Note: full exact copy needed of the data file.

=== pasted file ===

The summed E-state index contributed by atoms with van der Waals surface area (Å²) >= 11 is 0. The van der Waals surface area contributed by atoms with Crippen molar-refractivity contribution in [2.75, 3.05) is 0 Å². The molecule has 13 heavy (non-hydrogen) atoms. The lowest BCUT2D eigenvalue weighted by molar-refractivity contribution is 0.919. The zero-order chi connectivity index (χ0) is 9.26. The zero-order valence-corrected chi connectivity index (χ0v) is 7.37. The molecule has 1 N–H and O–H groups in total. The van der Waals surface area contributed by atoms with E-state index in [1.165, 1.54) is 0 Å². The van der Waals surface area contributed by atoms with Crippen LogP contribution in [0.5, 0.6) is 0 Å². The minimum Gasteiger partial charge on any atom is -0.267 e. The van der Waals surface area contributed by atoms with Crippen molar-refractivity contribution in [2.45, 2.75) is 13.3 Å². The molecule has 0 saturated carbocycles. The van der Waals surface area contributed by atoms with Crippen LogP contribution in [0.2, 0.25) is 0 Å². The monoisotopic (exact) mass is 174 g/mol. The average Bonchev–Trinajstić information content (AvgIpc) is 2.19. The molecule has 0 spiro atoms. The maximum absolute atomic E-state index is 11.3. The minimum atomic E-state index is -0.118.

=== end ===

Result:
The summed E-state index contributed by atoms with van der Waals surface area (Å²) >= 11 is 0. The van der Waals surface area contributed by atoms with Crippen molar-refractivity contribution in [2.75, 3.05) is 0 Å². The molecule has 13 heavy (non-hydrogen) atoms. The lowest BCUT2D eigenvalue weighted by molar-refractivity contribution is 0.919. The zero-order chi connectivity index (χ0) is 9.26. The zero-order valence-corrected chi connectivity index (χ0v) is 7.37. The molecule has 1 N–H and O–H groups in total. The van der Waals surface area contributed by atoms with E-state index in [1.165, 1.54) is 0 Å². The van der Waals surface area contributed by atoms with Crippen LogP contribution in [0.5, 0.6) is 0 Å². The minimum Gasteiger partial charge on any atom is -0.267 e. The van der Waals surface area contributed by atoms with Crippen molar-refractivity contribution in [2.45, 2.75) is 13.3 Å². The molecule has 0 saturated carbocycles. The van der Waals surface area contributed by atoms with Crippen LogP contribution in [0.2, 0.25) is 0 Å². The monoisotopic (exact) mass is 174 g/mol. The average Bonchev–Trinajstić information content (AvgIpc) is 2.19. The molecule has 0 spiro atoms. The maximum absolute atomic E-state index is 11.3. The minimum atomic E-state index is -0.118.